New research from the University of Southampton in the UK has shown that copper can prevent horizontal transmission of genes, which has contributed to the increasing number of antibiotic-resistant infections worldwide.
Horizontal gene transfer (HGT) in bacteria is largely responsible for the development of antibiotic-resistance, which has led to an increasing number of difficult-to-treat healthcare-associated infections (HCAIs).
The newly-published paper, which appears in the journal mBio, shows that while HGT can take place in the environment, on frequently-touched surfaces – such as door handles, trolleys and tables – made from stainless steel, copper prevents this process from occurring and rapidly kills bacteria on contact.
Lead author Professor Bill Keevil, Chair in Environmental Healthcare at the University of Southampton, summarises: "We know many human pathogens survive for long periods in the hospital environment and can lead to infection, expensive treatment, blocked beds and death. What we have shown in this work is the potential for strategically-placed antimicrobial copper touch surfaces to not only break the chain of contamination, but also actively reduce the risk of antibiotic resistance developing at the same time. Provided adequate cleaning continues in critical environments, copper can be employed as an important additional tool in the fight against pathogens."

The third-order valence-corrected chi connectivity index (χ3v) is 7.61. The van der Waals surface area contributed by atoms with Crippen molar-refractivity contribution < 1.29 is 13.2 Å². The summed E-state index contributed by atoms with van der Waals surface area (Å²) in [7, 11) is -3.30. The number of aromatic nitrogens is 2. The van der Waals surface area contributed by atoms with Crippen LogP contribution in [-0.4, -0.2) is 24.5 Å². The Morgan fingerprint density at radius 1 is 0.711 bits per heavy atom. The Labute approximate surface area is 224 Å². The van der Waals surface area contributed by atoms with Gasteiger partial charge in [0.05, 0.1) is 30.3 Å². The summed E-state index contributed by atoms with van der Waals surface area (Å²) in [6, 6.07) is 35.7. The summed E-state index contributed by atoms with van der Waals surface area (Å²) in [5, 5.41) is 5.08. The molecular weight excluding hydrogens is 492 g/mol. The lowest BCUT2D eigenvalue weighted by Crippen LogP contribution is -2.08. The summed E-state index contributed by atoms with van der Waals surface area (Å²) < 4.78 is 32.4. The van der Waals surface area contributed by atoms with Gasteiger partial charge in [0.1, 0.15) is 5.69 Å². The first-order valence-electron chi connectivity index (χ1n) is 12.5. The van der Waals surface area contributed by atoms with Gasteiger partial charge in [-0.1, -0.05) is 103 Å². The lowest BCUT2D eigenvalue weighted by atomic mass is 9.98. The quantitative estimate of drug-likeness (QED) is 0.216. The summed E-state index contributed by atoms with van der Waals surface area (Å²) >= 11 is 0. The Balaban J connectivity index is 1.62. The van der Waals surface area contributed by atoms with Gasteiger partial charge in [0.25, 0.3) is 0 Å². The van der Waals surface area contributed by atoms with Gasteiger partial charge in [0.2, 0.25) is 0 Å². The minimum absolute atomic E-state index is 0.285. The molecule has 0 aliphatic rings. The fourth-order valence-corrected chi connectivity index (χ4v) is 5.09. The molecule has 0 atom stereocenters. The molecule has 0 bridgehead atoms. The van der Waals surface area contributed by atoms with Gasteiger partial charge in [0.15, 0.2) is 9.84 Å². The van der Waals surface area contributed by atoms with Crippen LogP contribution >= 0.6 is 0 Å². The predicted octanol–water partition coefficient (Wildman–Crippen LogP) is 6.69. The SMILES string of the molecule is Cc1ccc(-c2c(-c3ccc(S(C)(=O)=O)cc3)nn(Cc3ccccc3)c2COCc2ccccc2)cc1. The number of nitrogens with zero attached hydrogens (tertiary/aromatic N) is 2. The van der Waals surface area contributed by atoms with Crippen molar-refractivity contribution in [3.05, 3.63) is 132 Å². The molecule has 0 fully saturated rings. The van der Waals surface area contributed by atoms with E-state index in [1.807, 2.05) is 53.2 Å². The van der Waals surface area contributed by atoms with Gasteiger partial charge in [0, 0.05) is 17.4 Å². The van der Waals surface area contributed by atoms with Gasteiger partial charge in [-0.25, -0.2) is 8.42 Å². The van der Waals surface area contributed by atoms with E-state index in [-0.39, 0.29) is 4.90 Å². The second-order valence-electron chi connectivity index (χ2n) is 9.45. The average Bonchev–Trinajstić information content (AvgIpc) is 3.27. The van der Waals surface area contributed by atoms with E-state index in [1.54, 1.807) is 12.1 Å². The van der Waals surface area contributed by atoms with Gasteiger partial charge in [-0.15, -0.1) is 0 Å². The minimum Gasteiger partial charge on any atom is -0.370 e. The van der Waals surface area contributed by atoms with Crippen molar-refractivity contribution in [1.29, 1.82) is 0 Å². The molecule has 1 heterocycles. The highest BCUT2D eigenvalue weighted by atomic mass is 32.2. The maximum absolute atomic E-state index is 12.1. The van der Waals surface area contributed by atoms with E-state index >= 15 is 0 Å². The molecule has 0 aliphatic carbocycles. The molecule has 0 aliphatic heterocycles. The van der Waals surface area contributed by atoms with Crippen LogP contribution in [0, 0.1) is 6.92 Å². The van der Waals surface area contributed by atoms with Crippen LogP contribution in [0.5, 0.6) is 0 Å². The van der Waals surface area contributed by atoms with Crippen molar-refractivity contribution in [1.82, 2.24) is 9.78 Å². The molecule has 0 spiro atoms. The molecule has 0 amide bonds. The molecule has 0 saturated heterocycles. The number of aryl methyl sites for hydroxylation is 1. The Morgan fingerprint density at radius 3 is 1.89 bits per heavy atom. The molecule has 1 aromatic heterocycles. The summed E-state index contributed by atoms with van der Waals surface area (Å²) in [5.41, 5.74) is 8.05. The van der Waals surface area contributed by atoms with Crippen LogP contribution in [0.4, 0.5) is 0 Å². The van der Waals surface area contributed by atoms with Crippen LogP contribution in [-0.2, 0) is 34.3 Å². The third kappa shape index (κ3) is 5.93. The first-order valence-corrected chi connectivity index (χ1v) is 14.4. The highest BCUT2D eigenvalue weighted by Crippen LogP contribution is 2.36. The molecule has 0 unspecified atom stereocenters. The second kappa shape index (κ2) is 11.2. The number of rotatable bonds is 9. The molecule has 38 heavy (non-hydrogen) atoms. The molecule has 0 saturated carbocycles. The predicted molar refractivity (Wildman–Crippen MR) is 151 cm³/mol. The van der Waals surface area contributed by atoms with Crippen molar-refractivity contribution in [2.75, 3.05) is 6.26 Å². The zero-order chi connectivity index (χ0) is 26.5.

Beyond the healthcare environment, copper also has a wider role to play in infection control. Professor Keevil explains: "Copper touch surfaces have promise for preventing antibiotic resistance transfer in public buildings and mass transportation systems, which lead to local and – in the case of jet travel – rapid worldwide dissemination of multidrug-resistant superbugs as soon as they appear.
"People with inadequate hand hygiene from different countries could exchange their bugs and different antibiotic resistance genes just by touching a stair rail or door handle, ready to be picked up by someone else and passed on. Copper substantially reduces and restricts the spread of these infections, making an important contribution to improved hygiene and, consequently, health."
Installations of copper touch surfaces have already taken place across the UK and around the world, harnessing copper's ability to continuously reduce bioburden and consequently the risk of HCAI transmission. This research highlights an additional benefit, adding to the compelling body of evidence that copper offers an important adjunct to existing infection control practices.